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BloodDragon

join:2012-11-06
Parkersburg, WV

Residential Vs Commercial account

I recently had internet installed with suddenlink. I have the 107/5Mbps package. I've actually had it one week now. When I log into my account online and view my internet usage it is reporting the last 5 days. I'm currently at 50GB of usage which doesn't surprise me.
I have a gaming PC, an HTPC streaming media, 2 cell phones running voip, and 2 android tablets running on this connection.

The usage limit on my connection is 350GB a month. I could see my self going over that depending on what all I have going on.
I'm not sure what the cost of residential Vs commercial is but could any one tell me if it would be in my better interest to see if I can change my account to commercial?

I'm on a budget and basically use internet for all my entertainment and communication needs.

Moostang

join:2009-03-24
Tyler, TX
Charging for overages was suspended so you dont have anything to worry about. If they were active, commercial accounts are exempt from them anyways if you chose to go with one though I dont think the 107 package is available for commercial customers.

Gaming doesnt use hardly any bandwidth at all unless it's the initial download, patch, or update.

benk016

join:2011-06-05
Owasso, OK
reply to BloodDragon
I've been told by reps that if you get a 2nd Internet line you will be exempt from caps. Maybe get a 2nd line with the lowest/cheapest speed, or get 2 50mb connections. It's not ideal or cheap but This is the only way to get around their caps.

Fwiw, I have the 30mb plan and am a pretty heavy user, and have only went over once because of a huge download.


moldypickle

join:2009-01-04
Haughton, LA
kudos:3
reply to BloodDragon
The price difference isn't even remotely worth going with a commercial account if that is the only reason, to avoid the cap. Pair that with the fact that their commercial coax offerings are no where near residential speeds in most markets....

anklosaur

join:2003-02-16
Tyler, TX
Reviews:
·Suddenlink
reply to BloodDragon
Last time I checked, the fastest business service offered was 50/8 for $350. They also have 20/5 for $300, 12/2 for $200, 8/1 for $130 and 6/768k for $70.

On the pro side, there are no caps, You can run most any service you want behind your connection, you can have up to 5 static ips and in my experience service response is excellent.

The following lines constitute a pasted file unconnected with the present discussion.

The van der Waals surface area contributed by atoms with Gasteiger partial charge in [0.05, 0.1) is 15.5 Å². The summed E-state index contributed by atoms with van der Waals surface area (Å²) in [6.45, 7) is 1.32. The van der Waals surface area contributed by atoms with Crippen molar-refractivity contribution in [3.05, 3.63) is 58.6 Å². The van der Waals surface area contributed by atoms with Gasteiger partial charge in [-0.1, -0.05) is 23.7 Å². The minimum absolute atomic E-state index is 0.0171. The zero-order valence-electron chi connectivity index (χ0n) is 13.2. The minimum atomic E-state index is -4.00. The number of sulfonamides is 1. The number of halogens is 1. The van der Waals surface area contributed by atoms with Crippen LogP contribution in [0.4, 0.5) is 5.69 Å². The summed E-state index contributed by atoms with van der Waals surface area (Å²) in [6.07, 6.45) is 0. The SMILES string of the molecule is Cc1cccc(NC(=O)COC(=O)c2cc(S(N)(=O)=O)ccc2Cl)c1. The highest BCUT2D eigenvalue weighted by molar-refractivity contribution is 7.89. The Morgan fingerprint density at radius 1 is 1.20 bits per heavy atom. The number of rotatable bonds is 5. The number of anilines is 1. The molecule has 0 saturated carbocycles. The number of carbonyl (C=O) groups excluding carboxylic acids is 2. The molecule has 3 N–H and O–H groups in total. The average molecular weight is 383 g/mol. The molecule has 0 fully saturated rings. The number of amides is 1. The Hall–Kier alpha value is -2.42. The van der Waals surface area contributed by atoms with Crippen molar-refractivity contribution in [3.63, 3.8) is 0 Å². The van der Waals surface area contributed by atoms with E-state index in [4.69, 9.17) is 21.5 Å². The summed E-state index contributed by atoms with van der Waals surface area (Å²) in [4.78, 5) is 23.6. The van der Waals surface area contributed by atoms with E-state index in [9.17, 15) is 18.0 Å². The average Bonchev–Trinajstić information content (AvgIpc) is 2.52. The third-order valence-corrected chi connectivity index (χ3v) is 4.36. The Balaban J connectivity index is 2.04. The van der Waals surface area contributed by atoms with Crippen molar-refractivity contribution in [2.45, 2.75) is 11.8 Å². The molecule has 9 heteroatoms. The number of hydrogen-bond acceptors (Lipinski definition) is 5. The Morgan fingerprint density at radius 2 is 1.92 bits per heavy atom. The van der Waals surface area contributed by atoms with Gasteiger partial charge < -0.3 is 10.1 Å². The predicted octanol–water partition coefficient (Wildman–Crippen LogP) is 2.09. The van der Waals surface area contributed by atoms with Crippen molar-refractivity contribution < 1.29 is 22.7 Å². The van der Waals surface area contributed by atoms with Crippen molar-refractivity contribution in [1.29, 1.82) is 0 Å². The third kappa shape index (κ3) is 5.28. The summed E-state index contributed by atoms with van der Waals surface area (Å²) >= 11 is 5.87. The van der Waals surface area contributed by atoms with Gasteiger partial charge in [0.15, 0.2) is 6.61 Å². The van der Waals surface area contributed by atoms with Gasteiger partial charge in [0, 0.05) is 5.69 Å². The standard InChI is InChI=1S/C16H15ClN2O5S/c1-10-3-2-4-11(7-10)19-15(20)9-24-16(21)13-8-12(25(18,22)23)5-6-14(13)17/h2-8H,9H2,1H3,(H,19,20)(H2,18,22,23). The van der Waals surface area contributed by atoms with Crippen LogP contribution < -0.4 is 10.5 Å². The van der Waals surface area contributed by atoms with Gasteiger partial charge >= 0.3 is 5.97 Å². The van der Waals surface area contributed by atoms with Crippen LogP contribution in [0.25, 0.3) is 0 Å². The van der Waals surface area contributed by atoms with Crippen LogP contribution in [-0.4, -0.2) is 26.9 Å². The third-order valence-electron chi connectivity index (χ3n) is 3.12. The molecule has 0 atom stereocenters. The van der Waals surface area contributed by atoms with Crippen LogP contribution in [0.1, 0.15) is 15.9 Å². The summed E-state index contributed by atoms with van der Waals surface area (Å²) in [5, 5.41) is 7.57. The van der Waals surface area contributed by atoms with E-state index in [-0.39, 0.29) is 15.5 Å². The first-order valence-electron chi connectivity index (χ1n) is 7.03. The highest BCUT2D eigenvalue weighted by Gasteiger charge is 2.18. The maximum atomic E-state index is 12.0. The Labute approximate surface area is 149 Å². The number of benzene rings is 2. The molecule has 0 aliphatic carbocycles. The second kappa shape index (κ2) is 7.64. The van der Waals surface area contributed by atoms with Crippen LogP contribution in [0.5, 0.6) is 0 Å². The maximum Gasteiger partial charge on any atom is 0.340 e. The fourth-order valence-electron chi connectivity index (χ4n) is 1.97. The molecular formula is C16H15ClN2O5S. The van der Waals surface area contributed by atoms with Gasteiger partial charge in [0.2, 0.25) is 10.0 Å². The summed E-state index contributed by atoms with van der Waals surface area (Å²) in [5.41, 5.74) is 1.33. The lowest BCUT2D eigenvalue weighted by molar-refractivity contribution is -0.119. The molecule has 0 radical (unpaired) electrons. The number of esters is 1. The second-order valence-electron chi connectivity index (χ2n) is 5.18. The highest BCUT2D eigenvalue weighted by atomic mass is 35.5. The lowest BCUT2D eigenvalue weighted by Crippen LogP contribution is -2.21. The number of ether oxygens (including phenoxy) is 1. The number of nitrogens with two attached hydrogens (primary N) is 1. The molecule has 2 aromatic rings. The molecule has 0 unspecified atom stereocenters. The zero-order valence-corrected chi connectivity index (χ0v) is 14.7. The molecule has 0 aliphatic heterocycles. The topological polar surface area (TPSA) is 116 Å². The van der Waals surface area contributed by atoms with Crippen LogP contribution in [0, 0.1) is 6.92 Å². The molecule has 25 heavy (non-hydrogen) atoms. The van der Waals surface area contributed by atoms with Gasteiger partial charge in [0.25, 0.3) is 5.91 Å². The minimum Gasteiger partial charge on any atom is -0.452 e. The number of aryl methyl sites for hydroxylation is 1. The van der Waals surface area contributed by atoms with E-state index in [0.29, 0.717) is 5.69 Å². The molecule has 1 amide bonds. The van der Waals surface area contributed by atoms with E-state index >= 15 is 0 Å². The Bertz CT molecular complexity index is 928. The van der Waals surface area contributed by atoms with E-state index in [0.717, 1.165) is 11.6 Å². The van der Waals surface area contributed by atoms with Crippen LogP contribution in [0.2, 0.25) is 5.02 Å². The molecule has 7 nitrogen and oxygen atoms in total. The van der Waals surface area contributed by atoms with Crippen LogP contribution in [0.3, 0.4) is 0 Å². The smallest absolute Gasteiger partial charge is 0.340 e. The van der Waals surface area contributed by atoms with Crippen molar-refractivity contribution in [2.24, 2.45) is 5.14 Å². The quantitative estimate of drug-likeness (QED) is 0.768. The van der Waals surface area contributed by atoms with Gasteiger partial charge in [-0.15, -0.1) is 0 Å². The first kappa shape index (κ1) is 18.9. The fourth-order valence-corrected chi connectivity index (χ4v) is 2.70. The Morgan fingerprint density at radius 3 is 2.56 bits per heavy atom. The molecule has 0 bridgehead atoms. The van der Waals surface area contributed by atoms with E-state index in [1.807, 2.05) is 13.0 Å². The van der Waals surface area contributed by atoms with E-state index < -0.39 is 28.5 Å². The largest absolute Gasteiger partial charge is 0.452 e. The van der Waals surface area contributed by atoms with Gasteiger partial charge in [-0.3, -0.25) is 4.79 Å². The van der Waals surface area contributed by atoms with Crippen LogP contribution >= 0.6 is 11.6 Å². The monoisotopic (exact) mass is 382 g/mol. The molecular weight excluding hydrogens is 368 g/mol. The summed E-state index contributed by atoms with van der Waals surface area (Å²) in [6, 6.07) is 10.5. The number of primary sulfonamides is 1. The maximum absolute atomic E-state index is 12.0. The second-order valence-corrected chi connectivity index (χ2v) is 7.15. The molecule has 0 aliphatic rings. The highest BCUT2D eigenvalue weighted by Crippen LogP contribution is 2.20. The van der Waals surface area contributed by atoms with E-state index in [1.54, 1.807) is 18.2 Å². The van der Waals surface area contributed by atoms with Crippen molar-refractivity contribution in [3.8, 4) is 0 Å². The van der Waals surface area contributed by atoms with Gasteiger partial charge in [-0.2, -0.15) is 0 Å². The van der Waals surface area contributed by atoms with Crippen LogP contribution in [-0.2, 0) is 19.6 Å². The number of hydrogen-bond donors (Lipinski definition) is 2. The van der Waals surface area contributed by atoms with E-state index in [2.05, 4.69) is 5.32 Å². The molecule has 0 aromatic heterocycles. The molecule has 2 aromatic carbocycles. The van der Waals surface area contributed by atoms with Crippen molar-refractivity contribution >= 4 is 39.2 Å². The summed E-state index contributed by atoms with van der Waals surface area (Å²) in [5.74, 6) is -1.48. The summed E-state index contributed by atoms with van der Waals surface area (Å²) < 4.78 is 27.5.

On the other hand, those are pretty high costs.

jdmm72

join:2002-02-12
Nitro, WV
Reviews:
·Suddenlink
reply to BloodDragon
Frankly, the business class internet has very few advantages over the residential. It is also considered best effort, just like residential, mean the same speed fluctuations and all.

The advertisements are all "Up to ...xxMbps speed."

Compare that to real business class services. T1...1.544Mbps, no more no less. Bundled T1s, any fraction of 1.544Mbps, no more no less...

I've seen T1s for less than Suddenlink's business class service, but the speed is a slow STEADY 1.544Mbps exactly.


Cabal
Premium
join:2007-01-21
Reviews:
·Suddenlink
said by jdmm72:

Frankly, the business class internet has very few advantages over the residential. It is also considered best effort, just like residential, mean the same speed fluctuations and all.

The advertisements are all "Up to ...xxMbps speed."

Compare that to real business class services. T1...1.544Mbps, no more no less. Bundled T1s, any fraction of 1.544Mbps, no more no less...

I've seen T1s for less than Suddenlink's business class service, but the speed is a slow STEADY 1.544Mbps exactly.

Most of those cheaper "T1s" are actually bonded DSL and carry a whole host of caveats.
--
If you can't open it, you don't own it.

jdmm72

join:2002-02-12
Nitro, WV
Reviews:
·Suddenlink
said by Cabal:

Most of those cheaper "T1s" are actually bonded DSL and carry a whole host of caveats.

The ones I looked at had Committed Information Rates (CIRs), meaning guaranteed speed. And bonded DSL is just bonded carriers like any other T1, just not on the normal tele spectrum.

The issue though is the up to xxMbps in business class service from DSL and cable providers. With the T1 lines, you don't get up to xxMbps, you get a multiple/fraction 1.544Mbps stable with an SLA agreement (which are usually in the 99% range).

I know of a bunch of companies who rely on DSL and cable for mission critical services. Ever seen a McDs with a sign saying no credit cards? I have a lot, I used to fix them (they became too cheap now). McDs, Taco Bell, Pizza Hut, Applebees, Department stores, grocery stores, insurance companies, doctor's offices, etc, etc, etc. When their connections fail, so do their CC machines, database records and everything else.

If I were looking for business class services for $350/month, I'd choose the slow guaranteed T1 over a "superfast" best-effort cable connection any day of the week.


moldypickle

join:2009-01-04
Haughton, LA
kudos:3
Being that he has the 107 tier, I'm not sure if he'd be willing to get even half that many T1 lines, LOL!!

jdmm72

join:2002-02-12
Nitro, WV
reply to BloodDragon
Yeah, you are talking multiple DS-3 lines, like 2.5 at about $3-5K a month each. Like $12.5K a month. Could you imagine the possibilities though, very low latency everything, priority traffic over the ISP nets. WOW!!!

BloodDragon

join:2012-11-06
Parkersburg, WV
Thanks for all the replies. I def think I am just going to deal with all the kick up's that my 107Mbps service has, and monitor my self to try and prevent overages once they are enforced!